Raw sprouts at Jimmy John’s linked to another outbreak—at least the 7th

On the 2018 list of “things that are a bad idea to shove in your face,” raw sprouts from Jimmy John’s may be up there—right behind Tide laundry pods.

The Centers for Disease Control and Prevention and the Food and Drug Administration announced late Friday that a multistate outbreak of Salmonella is linked to raw sprouts served at the sandwich chain’s restaurants in Wisconsin and Illinois. While sprouts in general are a well-established source of foodborne illnesses linked to many dozens of outbreaks in recent decades, Friday’s announcement marks at least the seventh time since 2008 that raw sprouts at Jimmy John’s specifically have caused outbreaks.

In response, Jimmy John’s on Friday ordered sprouts off the menu at all 2,727 of its restaurants. The company called the move a “precautionary measure.”

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Aspect Ventures raises $181 million fund

 Aspect Ventures has finalized its second fund. The team led by Jennifer Fonstad and Theresia Gouw has closed $181 million, up from $150 million it raised at its inception three years ago.  An SEC filing last year alerted us that the team was fundraising, but now it’s officially official. Aspect is also adding Melinda Gates and Cisco to its roster of LPs. The team is “looking… Read More

Here’s why the epidemic of malicious ads grew so much worse last year

Last year brought a surge of sketchy online ads to the Internet that tried to trick viewers into installing malicious software. Even credit reporting service Equifax was caught redirecting its website visitors to a fake Flash installer just a few weeks after reports of a data breach affecting as many as 145.5 million US consumers.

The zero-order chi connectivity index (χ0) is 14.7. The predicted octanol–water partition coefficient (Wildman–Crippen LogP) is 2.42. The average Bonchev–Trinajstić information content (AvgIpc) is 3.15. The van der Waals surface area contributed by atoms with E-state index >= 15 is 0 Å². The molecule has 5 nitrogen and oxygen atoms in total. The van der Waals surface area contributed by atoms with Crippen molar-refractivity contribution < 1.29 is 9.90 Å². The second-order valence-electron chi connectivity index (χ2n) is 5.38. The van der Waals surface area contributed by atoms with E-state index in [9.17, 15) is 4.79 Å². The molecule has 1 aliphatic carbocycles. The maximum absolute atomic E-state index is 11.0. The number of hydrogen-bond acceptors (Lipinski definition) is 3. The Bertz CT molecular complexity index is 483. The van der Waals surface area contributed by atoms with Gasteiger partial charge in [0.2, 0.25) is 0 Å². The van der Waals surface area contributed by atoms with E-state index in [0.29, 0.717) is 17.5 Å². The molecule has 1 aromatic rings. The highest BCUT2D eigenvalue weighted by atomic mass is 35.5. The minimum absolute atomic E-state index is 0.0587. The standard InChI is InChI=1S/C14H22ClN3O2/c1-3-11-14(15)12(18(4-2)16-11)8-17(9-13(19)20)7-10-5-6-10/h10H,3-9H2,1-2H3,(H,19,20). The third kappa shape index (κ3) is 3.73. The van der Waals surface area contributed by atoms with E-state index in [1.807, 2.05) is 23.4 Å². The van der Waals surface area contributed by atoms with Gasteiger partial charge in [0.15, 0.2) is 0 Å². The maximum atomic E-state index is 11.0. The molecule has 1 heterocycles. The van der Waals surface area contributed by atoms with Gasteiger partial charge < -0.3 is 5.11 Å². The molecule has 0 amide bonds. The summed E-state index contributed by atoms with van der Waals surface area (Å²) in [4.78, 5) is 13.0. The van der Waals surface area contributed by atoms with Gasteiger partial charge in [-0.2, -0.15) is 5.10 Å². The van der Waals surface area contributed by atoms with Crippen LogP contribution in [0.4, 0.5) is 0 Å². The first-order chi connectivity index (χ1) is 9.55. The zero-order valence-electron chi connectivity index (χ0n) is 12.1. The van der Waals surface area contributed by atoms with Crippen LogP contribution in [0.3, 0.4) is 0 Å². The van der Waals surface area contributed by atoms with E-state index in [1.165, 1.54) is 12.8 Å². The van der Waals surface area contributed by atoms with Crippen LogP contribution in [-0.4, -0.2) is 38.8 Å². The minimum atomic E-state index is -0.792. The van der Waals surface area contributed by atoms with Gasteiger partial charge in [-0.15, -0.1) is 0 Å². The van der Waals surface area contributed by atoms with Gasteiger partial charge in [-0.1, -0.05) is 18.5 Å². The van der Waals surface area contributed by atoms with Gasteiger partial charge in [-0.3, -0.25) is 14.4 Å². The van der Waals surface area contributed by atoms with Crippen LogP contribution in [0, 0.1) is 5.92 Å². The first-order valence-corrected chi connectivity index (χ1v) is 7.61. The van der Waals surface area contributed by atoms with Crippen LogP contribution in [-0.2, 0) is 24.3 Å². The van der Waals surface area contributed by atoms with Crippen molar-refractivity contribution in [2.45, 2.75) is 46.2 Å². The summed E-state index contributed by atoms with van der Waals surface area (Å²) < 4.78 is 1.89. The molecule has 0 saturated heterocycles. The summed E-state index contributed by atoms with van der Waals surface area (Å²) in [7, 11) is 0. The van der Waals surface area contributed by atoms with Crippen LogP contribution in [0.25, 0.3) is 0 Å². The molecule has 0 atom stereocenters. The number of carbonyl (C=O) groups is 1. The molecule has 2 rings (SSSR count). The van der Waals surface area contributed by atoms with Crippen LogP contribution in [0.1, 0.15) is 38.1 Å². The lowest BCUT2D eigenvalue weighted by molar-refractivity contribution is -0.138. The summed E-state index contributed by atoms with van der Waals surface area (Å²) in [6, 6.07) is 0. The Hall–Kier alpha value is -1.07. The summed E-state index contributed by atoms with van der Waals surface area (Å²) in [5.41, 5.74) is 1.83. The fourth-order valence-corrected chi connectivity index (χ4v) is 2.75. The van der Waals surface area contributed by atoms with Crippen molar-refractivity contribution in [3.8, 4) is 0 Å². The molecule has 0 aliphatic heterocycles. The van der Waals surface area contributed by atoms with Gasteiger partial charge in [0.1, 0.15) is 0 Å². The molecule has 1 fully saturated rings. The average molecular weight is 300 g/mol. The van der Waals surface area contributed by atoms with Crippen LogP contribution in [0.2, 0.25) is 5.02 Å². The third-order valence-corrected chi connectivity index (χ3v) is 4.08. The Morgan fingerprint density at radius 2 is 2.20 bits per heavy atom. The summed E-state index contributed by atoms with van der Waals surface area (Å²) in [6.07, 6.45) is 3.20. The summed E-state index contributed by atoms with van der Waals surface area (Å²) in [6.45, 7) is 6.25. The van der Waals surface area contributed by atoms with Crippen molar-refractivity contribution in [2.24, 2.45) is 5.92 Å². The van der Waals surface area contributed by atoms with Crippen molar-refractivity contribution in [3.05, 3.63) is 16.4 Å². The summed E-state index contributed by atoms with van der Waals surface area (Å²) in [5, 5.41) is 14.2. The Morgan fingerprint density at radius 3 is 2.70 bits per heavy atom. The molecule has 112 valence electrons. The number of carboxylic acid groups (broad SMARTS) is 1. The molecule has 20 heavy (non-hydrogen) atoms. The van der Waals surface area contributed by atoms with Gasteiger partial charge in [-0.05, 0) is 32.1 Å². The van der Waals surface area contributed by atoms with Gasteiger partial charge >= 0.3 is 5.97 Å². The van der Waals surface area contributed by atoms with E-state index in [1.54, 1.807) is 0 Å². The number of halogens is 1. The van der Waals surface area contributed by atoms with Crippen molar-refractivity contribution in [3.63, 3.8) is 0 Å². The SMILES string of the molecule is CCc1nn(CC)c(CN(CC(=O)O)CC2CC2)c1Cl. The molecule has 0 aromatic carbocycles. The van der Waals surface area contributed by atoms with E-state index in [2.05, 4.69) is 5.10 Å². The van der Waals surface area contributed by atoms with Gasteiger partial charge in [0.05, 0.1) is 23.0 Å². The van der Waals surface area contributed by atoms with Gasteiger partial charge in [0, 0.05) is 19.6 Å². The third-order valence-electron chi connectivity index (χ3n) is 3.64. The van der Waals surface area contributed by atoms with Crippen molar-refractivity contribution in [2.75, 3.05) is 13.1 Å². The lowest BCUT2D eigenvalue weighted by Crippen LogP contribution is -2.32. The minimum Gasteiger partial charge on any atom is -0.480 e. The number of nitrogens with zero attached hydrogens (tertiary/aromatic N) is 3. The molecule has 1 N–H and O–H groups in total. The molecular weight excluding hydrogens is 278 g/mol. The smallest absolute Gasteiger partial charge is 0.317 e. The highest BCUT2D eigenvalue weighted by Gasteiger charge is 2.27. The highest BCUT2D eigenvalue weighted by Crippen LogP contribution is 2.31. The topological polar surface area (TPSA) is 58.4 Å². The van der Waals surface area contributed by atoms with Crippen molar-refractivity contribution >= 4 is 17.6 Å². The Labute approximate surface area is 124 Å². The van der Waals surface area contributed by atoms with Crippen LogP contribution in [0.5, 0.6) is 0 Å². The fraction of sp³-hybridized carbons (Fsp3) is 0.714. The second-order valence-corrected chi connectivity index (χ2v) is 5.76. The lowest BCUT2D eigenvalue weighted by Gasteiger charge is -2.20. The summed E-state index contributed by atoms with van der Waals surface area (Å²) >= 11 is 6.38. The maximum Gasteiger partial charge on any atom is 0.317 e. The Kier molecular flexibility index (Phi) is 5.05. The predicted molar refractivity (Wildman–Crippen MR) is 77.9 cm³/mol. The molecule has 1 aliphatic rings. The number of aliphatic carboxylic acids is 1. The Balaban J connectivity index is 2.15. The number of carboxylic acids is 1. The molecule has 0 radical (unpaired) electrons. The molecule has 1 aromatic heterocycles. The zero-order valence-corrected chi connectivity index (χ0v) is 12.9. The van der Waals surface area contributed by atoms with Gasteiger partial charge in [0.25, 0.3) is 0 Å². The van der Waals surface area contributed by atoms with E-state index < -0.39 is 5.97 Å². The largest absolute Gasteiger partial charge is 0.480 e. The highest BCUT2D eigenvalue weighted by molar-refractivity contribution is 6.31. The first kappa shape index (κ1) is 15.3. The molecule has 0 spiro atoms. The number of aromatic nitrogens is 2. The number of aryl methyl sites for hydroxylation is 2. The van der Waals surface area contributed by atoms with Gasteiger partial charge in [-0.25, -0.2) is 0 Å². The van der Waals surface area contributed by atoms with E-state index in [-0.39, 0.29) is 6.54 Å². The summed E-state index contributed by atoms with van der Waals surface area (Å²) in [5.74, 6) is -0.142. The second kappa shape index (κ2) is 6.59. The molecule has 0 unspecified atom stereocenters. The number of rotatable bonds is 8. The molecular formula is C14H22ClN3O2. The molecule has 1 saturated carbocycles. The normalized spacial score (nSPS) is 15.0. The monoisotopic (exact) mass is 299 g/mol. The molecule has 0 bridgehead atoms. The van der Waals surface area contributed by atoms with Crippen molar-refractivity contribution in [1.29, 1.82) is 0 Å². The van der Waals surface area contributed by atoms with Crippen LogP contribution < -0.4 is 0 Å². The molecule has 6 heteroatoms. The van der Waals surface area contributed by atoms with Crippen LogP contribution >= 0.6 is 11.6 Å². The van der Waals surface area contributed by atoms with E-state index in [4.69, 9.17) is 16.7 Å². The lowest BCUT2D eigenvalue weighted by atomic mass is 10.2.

Now, researchers have uncovered one of the forces driving that spike-a consortium of 28 fake ad agencies. The consortium displayed an estimated 1 billion ad impressions last year that pushed malicious antivirus software, tech support scams and other fraudulent schemes. By carefully developing relationships with legitimate ad platforms, the ads reached 62 percent of the Internet’s ad-monetized websites on a weekly basis, researchers from security firm Confiant reported in a report published Tuesday. (Confiant has dubbed the consortium “Zirconium.”) The ads were delivered on so-called “forced redirects,” in which a site displaying editorial content or an ad suddenly opened a new page on a different domain.

Confiant CTO Jerome Dangu wrote the following in an email: